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    I Priviledged to own two Rollei's , a 3.5F and a T model. They are not over sized and not heavy at all to take out and do street photography. And talk about razor sharp images. The first roll I shot when I got them, I was completly blown away. But like other chimed in and said.. the Yashica mat 635 and the original 124 do a wonderful job too. I have a bad habit on going with something less expensive and not being completly satisfied with it. So when it came to searching for a TLR camera, I went with best brand. That's my two cents.

    ToddB
     
  13. TheFlyingCamera

    TheFlyingCamera Membership Council

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    Yet another vote for the Rollei. I am beyond in love with my twin twins (I have a pair of 2.8E Planar Rolleiflexes). They're not cheap, and if they need servicing, the service is not cheap either. But when you consider that the cost can be amortized over the next 50 years of ownership, they only cost a couple dollars a year to own. If you are both patient and lucky, you can get a 2.8 Rolleiflex for under $600, although it will almost certainly need something in the service department. For slightly less, you can get a Rolleiflex T or a 3.5 that needs nothing, although the 3.5 models have been rising in price lately. There's just something about a Rolleiflex though, the way it handles, and the way the lens renders images.
     
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  15. Hatchetman

    Hatchetman Subscriber

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    There's a nice looking Rolleicord on sale here for $280.
     
  16. k.hendrik

    k.hendrik Subscriber

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    CASUAL ! Watch those pics of Mr. Mark Meijer Disfarmer! Stick to your RB and shoot informally your family :wink:
     
  17. RattyMouse

    RattyMouse Subscriber

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    It does NOT get any easier than the Fuji GA645. That must be the lightest fully automated 120 format camera around. Holds and handles like a point and shoot. Beyond easy to carry and work with.
     
  18. Chan Tran

    Chan Tran Member

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    Just checked ebay and it seems that they are selling for more than new price. I meant the Plaubel Makina 67. Compact and shoot 6x7. Fixed lens though.
     
  19. Jeff Kubach

    Jeff Kubach Member

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    My vote for a Rolleiflex also.

    Jeff
     
  20. Sirius Glass

    Sirius Glass Subscriber

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    Hasselblad is much smaller and lighter.
     
  21. cariadus

    cariadus Member

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    On holiday recently my carry-around camera was a Hasselblad 500C/M with Planar 80mm and PME finder. It weighs less than 4lbs (just). My wife's handbag weighs about 4lbs so I figure if she can carry 4lbs on her shoulder, so can I. Of course, it has nothing to do with the neck trouble I'm having at the moment...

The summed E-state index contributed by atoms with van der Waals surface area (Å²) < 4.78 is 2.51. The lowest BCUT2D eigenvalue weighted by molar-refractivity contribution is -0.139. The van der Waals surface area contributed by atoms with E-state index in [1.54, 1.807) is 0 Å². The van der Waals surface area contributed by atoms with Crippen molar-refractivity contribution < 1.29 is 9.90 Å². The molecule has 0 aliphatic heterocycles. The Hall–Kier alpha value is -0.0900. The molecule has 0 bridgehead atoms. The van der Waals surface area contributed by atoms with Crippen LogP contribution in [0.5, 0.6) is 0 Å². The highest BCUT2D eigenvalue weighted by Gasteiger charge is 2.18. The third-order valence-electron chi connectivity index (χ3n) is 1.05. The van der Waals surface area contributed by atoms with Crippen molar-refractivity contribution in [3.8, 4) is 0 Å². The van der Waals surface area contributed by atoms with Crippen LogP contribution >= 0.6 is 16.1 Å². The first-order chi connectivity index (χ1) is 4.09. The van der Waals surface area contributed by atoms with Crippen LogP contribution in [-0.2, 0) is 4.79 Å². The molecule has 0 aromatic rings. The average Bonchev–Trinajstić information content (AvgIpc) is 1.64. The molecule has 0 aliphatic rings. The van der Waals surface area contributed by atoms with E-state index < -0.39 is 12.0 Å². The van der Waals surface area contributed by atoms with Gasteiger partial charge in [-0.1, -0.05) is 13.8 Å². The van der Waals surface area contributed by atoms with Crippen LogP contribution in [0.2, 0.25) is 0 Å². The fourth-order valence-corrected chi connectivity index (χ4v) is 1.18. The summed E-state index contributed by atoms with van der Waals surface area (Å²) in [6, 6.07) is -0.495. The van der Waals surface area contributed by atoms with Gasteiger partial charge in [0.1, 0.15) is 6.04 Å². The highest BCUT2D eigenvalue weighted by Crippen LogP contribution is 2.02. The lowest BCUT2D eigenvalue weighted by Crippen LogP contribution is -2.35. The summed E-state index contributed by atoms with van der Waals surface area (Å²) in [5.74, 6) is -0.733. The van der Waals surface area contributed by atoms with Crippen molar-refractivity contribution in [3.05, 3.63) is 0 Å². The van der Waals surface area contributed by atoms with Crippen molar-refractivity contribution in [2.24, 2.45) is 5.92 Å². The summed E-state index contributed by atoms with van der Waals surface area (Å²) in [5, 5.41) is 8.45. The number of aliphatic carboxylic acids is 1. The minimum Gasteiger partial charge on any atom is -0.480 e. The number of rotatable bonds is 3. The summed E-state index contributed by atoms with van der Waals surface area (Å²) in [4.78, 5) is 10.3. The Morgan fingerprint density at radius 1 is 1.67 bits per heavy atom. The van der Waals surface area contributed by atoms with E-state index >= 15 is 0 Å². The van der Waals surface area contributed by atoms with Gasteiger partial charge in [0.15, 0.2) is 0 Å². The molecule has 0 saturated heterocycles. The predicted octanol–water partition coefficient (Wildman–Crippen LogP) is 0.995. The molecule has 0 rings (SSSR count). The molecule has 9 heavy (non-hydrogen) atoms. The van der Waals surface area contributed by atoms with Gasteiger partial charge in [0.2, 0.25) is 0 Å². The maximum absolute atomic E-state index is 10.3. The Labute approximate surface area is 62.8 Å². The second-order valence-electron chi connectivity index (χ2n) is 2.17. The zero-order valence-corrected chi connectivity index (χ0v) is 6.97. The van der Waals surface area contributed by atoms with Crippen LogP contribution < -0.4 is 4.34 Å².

I think one of the Fuji GA series might be my next purchase. :smile:

    (The Hasselblad would be a lot lighter without the prism finder, of course, but I find the prism makes it easier to use hand-held.)
     
  22. Ambar

    Ambar Member

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    I'll put in a vote for a camera that hasn't been mentioned yet..

    Fuji GF670.

    I bought one just under a year ago and have been absolutely in love with it.
    It's extremely light (1Kg or so) and ultra compact (when collapsed, though it's no bigger than a hassleblad or rollei when open either. Just a different form factor). Allows for 6x6 and 6x7 shooting with the flick of a switch (I've set it for 6x7 and left it there). Beautifully sharp lens (some complain about the bokeh, I have yet to be bothered by it). The internal meter has been perfectly accurate ALWAYS, no matter how tricky conditions prove to be. I'm still trying to understand how this can be..
    Wisper silent and delicate shutter. I frequently shoot handheld at speeds as low 1/30 with no problem. With a bit more care and technique 1/15 and 1/8 can still yields sharp results.
    And if you're looking for a wow factor as a conversation starter, look no further than a folder... Nothing screams old camera like a bellows. The hardest thing about it, is when you try explain how it's actually a somewhat new camera, and have people look at you like you're a lier.
    Though it's not the cheapest skiff in the marina.. It's no exotic 50 foot yacht either.

    ONLY DEFECT is it has a fixed lens.. but thats why I'm saving up to buy the wide angle version! :D
     
    Last edited by a moderator: Jul 16, 2013
  23. jnanian

    jnanian Advertiser

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  24. alexbeare

    alexbeare Member

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    There is no more walk-aroundable MF camera than the gf670.

    It's compact. It's sharp. It shoots The One True Format (66) as well as The Also Pretty Good Format (67). It's got a meter that actually works properly. It's fast to focus. It's whisper quiet. It's handholdable at ridiculously low shutter speeds. It's sexy as hell and always manages to attract attention (this is sometimes a drawback).

    It's hotness personified.
     
  25. Ambar

    Ambar Member

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    Haha! Agreed!
     
  26. Curt

    Curt Subscriber

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    I agree! I took mine to Italy on planes, trains, automobiles, walking, everywhere. It fits in my shoulder bag and is so convenient. Every shot in every roll was right on. Notes? It imprints all the technical info on the 120 film along the side of the frame. Focal length, film exposure, date, time, what's for lunch etc..

    I just can't recommend it more! It's fun to use too!